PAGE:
[llvm-dev] A "Cross-Platform Runtime Library API" in LLVM IR

mats petersson via llvm-dev llvm-dev at lists.llvm.org
Mon May 23 04:20:45 PDT 2016

On 23 May 2016 at 12:16, Lorenzo Laneve <lore97drk at icloud.com> wrote:

> I'm not talking about a new library instead of the libc, I'm talking about
> letting people create a library optimized for a specific frontend,
> regardless of the target.

But HOW is that going to work for multiple languages, on multiple hardware
platforms. And have you got ANY evidence that the extra call level between
C++'s `operator new` and `malloc` actually causes noticeable overhead?


> > On May 23, 2016, at 1:06 PM, David Chisnall <David.Chisnall at cl.cam.ac.uk>
> wrote:
> >
> >> On 23 May 2016, at 12:00, Lorenzo Laneve <lore97drk at icloud.com> wrote:
> >>
> >> This is the point,
> >
> > No, you are still failing to make a point.
> >
> >> High-level OO languages don't use malloc(), they use something else.
> >
> > That’s not entirely true.  They need to get the memory that they provide
> to programs from somewhere.  They may provide their own pool allocators,
> but they will often just call malloc() and then subdivide the returned
> chunk.  If they’re doing garbage collection, they will ask for a large
> number of pages and use that as a heap managed by the garbage collector.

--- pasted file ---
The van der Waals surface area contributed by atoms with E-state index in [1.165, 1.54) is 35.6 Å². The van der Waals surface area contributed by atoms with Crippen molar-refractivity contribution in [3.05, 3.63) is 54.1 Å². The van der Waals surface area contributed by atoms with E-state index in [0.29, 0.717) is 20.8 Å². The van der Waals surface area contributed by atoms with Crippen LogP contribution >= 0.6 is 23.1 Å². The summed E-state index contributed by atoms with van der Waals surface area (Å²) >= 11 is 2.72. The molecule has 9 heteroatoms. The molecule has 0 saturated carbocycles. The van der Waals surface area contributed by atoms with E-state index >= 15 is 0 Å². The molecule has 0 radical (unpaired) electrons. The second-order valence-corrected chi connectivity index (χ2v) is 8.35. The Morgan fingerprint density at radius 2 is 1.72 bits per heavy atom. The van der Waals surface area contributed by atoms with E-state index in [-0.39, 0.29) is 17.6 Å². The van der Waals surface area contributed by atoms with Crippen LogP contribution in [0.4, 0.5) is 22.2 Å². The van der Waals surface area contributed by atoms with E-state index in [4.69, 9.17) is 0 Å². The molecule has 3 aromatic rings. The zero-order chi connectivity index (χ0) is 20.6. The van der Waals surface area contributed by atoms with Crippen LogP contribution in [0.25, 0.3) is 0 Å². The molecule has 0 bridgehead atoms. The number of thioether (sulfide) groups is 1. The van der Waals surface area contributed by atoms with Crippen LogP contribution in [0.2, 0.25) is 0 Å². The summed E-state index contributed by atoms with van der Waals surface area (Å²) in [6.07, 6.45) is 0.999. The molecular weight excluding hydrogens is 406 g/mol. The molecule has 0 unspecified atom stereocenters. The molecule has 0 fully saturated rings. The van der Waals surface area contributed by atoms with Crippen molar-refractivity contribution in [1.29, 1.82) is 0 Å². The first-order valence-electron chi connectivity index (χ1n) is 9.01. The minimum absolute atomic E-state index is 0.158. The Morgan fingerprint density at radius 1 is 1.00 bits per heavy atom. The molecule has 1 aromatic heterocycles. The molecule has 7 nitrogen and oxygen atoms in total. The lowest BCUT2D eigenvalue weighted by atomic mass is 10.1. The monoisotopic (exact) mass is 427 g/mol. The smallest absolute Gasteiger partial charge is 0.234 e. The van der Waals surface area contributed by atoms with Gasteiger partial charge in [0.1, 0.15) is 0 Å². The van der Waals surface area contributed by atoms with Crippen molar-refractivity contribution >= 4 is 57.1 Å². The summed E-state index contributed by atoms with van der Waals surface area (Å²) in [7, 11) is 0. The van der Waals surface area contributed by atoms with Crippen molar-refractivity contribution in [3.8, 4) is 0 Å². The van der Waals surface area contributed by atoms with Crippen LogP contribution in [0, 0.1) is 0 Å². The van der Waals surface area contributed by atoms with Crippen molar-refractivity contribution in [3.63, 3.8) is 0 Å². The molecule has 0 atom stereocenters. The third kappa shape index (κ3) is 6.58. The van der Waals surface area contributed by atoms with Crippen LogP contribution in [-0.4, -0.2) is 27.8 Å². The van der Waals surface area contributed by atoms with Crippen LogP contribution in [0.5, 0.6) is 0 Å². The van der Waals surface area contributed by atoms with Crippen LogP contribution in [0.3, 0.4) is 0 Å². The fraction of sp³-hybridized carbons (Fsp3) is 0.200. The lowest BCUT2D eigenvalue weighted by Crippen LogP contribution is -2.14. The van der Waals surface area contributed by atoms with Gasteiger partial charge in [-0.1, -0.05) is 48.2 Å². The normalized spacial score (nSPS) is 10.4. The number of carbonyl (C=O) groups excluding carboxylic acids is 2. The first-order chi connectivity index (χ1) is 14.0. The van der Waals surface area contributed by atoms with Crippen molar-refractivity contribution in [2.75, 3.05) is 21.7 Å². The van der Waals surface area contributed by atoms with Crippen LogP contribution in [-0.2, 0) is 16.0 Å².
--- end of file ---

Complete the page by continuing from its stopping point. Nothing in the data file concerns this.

> >
> >> My idea was a C API with implementations of functions:
> >> For example
> >> Assuming I need to implement a function which allocates a new object.
> >> The API provides a really basic allocator function I can use to
> implement the complete function the high-level language needs.
> >>
> >> void *__newobject(int class_size) {
> >> void *r = __alloc(class_size);
> >> // Add GC metadata here
> >> return r;
> >> }
> >
> > You have still completely failed to explain why __alloc() is better than
> malloc().  If you wish to implement a language-specific allocator like
> this, then why would it want to call __alloc() from your hypothetical
> library instead of malloc(), provided by something like jemalloc(), which
> has over a decade of careful optimisation behind it to ensure that it
> scales well on multithreaded systems?
> >
> >> This function will be included in the runtime library. Obviously this
> is a stupid example maybe a better implementation can be done.
> >
> > Again, why would I, as the author of a high-level language, want to
> depend on your runtime library?  You have not given a compelling use case
> for someone wanting to depend on your hypothetical runtime library instead
> of the target platform’s libc.  If I write my language-specific code
> against libc, then other people will implement the platform-specific parts
> for me.  I can rely on C interfaces existing on pretty much any platform
> that I want to target, from desktop and server operating systems down to
> real-time embedded operating systems.  What does your proposal give me?
> >
> > David
> >
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